The biggest dock against Heroes of Might & Magic III HD is that it's not Heroes of Might & Magic III Complete. Neither of the two expansion packs (Armageddon's Blade and The Shadow of Death) are included in the HD edition. That means that the 13 campaigns, Conflux faction, random map generator, creatures, heroes, structures, and artifacts that were added in these expansions aren't present. The Complete edition, which includes both expansions, was released over 14 years ago. It's reasonable to expect this content in a new "HD edition." According to Rock Paper Shotgun the reason that these were left out is because the source code has been lost. This isn't the fault of the current developers; however the end product will likely leave fans of the series feeling somewhat ripped off.

Heroes of Might & Magic III HD
Score Breakdown:
Higher is better
(10/10 is perfect)

Game Score - 70%
Gameplay - 10/20
Graphics - 7/10
Sound - 8/10
Stability - 5/5
Controls - 4/5

Morality Score - 64%
Violence - 5/10
Language - 10/10
Sexual Content - 8.5/10
Occult/Supernatural - 0/10
Cultural/Moral/Ethical - 8.5/10

As the name implies there is a lot of might and a lot of magic involved in the game.  The core of the game revolves around fantasy violence. Most of the heroes in the game wield magic, but they don't have to use it. The Necropolis is an entire faction of undead and several heroes can use necromancy to automatically raise slain creatures as skeletons. A few of the CGI videos feature a female hero in revealing armor. There is some blood when certain enemies die but not much. There are both angel and demon creatures in the game. The Inferno faction a large variety of devilish creatures that the player can fight, build or recruit. In some maps it's possible for a hero to upgrade an Inferno town to have a Deity of Fire, which is a large structure that resembles a demon and has a pentagram on it's chest.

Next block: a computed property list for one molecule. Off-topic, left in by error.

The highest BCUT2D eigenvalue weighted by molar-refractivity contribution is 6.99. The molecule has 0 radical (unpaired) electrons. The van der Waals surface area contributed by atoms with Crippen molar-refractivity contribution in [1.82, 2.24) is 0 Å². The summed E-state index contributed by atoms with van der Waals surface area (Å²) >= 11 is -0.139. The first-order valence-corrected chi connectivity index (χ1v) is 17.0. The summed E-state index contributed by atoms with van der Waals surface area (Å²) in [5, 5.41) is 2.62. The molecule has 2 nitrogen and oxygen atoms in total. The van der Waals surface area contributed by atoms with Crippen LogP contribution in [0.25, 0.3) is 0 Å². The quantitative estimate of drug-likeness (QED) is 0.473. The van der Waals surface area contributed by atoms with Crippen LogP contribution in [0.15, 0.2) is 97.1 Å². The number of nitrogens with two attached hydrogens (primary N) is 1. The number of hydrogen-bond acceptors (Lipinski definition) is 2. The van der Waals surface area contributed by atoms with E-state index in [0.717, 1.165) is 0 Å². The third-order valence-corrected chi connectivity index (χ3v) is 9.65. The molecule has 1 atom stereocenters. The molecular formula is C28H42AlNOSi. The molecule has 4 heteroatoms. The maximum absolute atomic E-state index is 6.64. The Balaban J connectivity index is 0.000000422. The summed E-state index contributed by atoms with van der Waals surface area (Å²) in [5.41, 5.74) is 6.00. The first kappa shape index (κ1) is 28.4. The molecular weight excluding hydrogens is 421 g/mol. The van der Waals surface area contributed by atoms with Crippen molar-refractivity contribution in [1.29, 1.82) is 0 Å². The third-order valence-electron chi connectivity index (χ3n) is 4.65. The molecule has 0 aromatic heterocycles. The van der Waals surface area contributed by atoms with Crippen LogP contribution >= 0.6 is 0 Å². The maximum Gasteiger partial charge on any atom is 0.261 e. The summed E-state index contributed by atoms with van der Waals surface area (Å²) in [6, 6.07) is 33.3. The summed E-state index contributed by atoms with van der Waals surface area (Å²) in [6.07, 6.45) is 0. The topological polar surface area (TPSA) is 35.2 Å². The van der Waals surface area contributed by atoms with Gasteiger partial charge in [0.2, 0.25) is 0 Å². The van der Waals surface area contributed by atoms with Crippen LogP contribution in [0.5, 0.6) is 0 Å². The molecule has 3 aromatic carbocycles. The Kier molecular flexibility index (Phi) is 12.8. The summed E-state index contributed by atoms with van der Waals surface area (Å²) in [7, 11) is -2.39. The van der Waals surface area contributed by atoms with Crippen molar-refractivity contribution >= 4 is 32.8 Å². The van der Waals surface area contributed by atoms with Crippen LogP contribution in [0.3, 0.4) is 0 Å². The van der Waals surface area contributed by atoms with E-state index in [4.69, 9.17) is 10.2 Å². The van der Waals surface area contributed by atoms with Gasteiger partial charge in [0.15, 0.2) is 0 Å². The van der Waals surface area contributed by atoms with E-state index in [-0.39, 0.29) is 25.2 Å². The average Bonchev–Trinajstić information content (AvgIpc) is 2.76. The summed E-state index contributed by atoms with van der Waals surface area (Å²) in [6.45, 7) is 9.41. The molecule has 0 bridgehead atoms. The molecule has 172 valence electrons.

Heroes of Might & Magic III HD is not a bad game. It's same game from 1999, it just looks better on modern computers. However I cannot recommend the PC version to anyone who is a fan of the series. Heroes of Might & Magic III Complete exists, runs just fine and is easily available for less money than HOMM 3 HD. The only reason to buy HOMM 3 HD is for iOS or Android. I do not have a copy of either tablet version but assuming these run as well as the PC version they would be perfect games for those platforms. I find most tablet, and phone, games to be extremely shallow attempts at milking money out of the players. HOMM 3 HD would be perfect for on-the-go because of how easy it is to pick up and put down. The controls also lend themselves well to touch devices. My experience with this game was bittersweet; I enjoyed playing the game again, I just always had a nagging sense I was missing out. 

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Christ Centered Gamer looks at video games from two view points. We analyze games on a secular level which will break down a game based on its graphics, sound, stability and overall gaming experience. If you’re concerned about the family friendliness of a game, we have a separate moral score which looks at violence, language, sexual content, occult references and other ethical issues.